Covid-19 restrictions impacting on my private life. The disease has not really appeared much here, but we are subject to the same restrictions as much of the rest of Scotland, not the Central Belt though. On the whole that seems sensible. I tend not to write about this stuff, but I find the politics of the disease fascinating. I worry, as I agree to an extent (an extent = a little) with some back bench Tories. That must be a first. The disease does make you evaluate your politics, what's important? For me it would be civil liberties and our hard one freedoms; equality, in the sense that sectors of society are not more disadvantaged than others; economics, in that we cannot put the next generations in permanent austerity, they're going to have enough to cope with dealing with climate change; safety, but not at the expense of the other three; environment, and ecological security, over-arching each of the previous four. Talking to people it is often surprising, knowing their politics, where they stand. The statistics of the disease are especially interesting, I particularly like this for a bit of clarity and reassurance - - . 

Being older, I find the predicament of the care homes concerning. We are imprisoning people who have done nothing wrong, and there are significant numbers of inhabitants of these new prisons who would rather take the risk and live life, be it more briefly. Somewhere quality of life appears to have been exchanged for longevity as a value. The oft repeated "following the science" mantra strikes me as bizarre looking at the mish-mash of illogical inconsitencies in the measures imposed across the UK. Some of that is political and not for disease control. However, I entirely get the dangers for the NHS, you only have to watch the documentaries about how things were in northern Italy for that time earlier in the year to understand the real fears. Easy to criticise, hard to be the people who make the decisions. (Keeping in mind that they will want to be re-elected/elected at some point in the future.) Better shut up now before the waters deepen and the shore becomes more distant.


There continue to be at least 50 Brambling around the house with up to 35 or more under and around the feeders at any time. They are especially keen on the Niger seed I throw on the floor next to the Rosa rugosa. In the 1km there has been a Jack Snipe, some Fieldfare movement and a nice selection of duck suddenly took up on The Shunan and have stuck.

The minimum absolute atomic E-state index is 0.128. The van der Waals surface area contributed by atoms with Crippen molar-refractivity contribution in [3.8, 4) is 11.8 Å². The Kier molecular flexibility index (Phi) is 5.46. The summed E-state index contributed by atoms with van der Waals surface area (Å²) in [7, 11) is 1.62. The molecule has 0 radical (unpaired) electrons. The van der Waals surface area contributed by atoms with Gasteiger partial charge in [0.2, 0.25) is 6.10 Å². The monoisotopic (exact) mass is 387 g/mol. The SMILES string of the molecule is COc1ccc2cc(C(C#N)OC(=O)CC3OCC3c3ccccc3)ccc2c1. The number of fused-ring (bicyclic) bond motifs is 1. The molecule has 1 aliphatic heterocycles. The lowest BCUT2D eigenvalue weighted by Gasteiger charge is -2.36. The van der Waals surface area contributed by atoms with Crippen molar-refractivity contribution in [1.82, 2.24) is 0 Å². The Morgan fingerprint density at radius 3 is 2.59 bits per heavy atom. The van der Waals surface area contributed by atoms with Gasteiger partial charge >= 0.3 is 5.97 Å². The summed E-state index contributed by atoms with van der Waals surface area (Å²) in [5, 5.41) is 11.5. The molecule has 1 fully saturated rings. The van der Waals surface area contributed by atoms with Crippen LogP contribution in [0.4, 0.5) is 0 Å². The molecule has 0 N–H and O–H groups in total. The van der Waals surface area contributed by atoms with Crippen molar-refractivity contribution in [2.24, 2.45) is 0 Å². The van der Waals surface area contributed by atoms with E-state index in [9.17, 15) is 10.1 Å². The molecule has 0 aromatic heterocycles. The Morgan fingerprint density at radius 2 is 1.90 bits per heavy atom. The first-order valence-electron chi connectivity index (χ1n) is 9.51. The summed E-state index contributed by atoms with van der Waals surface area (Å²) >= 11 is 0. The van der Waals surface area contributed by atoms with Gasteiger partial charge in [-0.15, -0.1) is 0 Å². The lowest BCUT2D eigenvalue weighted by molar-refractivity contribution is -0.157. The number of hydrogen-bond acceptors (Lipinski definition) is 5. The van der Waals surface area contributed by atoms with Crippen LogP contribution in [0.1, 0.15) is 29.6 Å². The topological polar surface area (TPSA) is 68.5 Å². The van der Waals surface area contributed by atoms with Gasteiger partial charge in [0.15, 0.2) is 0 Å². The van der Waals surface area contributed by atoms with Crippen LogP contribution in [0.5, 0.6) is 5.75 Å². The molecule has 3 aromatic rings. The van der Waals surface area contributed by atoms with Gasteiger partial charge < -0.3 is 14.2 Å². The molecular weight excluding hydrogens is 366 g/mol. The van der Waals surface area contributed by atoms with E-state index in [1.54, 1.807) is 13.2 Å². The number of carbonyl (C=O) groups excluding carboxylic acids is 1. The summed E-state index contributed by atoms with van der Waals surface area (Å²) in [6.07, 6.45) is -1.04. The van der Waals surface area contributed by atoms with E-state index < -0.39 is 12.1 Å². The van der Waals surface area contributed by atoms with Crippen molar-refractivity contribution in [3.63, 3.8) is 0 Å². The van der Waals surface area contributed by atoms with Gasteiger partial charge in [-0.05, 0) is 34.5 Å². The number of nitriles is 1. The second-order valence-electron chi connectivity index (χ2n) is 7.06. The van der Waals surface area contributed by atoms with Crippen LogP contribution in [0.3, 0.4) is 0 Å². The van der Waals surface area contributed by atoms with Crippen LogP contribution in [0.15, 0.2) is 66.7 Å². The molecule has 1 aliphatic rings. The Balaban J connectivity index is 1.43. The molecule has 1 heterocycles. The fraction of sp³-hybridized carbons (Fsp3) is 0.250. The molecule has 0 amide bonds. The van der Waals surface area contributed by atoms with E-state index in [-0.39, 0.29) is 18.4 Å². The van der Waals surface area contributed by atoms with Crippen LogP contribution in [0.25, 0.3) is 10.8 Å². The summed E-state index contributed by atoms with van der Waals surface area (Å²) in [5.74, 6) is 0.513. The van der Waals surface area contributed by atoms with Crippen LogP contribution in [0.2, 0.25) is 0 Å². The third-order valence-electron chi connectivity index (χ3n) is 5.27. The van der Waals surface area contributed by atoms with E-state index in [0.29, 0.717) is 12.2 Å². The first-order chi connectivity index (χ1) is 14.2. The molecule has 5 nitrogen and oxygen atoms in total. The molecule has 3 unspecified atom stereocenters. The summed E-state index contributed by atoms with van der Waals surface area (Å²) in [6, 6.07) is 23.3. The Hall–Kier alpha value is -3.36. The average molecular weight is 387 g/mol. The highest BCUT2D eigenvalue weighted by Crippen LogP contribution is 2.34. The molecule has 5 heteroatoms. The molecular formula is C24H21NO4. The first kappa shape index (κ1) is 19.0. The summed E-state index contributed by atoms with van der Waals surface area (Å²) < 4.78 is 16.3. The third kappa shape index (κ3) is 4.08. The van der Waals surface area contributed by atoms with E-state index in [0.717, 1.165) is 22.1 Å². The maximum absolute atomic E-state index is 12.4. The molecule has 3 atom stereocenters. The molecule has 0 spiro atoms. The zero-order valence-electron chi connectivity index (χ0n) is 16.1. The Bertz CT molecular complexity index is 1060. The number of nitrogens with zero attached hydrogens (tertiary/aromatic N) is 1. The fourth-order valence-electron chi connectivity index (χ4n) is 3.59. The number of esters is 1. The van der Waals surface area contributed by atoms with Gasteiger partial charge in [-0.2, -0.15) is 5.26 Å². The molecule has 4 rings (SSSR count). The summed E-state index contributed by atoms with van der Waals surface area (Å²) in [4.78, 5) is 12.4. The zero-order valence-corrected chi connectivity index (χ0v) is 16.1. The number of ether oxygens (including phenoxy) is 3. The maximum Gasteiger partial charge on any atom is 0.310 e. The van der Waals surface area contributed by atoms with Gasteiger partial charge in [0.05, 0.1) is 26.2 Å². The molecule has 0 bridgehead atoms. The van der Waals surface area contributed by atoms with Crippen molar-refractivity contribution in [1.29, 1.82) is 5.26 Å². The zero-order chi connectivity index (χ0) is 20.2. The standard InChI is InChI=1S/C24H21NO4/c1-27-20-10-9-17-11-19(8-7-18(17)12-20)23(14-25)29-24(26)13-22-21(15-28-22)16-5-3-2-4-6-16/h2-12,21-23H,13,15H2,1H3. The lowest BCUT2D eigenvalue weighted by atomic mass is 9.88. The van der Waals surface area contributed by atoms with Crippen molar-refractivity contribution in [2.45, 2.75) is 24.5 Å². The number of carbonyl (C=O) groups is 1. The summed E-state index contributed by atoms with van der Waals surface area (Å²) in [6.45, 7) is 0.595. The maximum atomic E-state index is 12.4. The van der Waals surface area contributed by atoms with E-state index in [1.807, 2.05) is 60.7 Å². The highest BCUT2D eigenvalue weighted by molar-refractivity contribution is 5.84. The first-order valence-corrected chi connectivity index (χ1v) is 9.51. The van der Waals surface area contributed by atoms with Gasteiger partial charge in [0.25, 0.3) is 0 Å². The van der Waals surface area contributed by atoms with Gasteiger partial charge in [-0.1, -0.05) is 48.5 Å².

Further afield I've seen Grey Plover, Red Grouse, a late Bonxie and a few other bits and bats. At Yesnaby I came across two Snow Geese, most likely the ones that have been touring South Ronaldsay and East Mainland. There were 70 or so Barnacle Geese with them amongst a vast flock of Greylags. The next day 60 Barnacle Geese went over Howaback, a site record.

Snow Geese and Barnacles at Yesnaby.

Some of the 60 Barnacles over Howaback, a site record number (previous - 2). The same day there were 57 Woodpigeons there,also a site record number.

I've ceased moth trapping for now. Three moths and then one from all three traps seemed to indicate time to call it a night for now. If we get a bit of a temperature bump then it will be worth trying for some of the later species but I'd be better occupied wandering the night with a torch.

There have been quite a few late hoverflies and one found at Hobbister appears to be Eupeodes luniger. I initially, carelessly misidentified it as E. corollae. I didn't look carefully enough at the abdominal markings. To get to E. luniger it is necessary to judge the angle of the point the eyes join (this being a male) a difficult thing to judge as the angle of observation, or photograph, impacts on the apparent angle of join, but I think the eyes meet at around 70 degrees and not 90 or so.

Eupeodes luiger.

Thanks to RM for picking out my error on iRecord.

Eupeodes luniger.  

Some photographs from some of our walks last week.

I couldn't figure out what this fibre glass vehicle was, too small for a Trabant.

Eristalis tenax.

These all from near Loch of Wasdale.  

Waukmill Beach.

And from around the garden.

Mucilago crustacea.

Trametes versicolor.

Rosebay Willowherb.

Click above for the link, N.B. starts with adverts - Tim speaks eventually....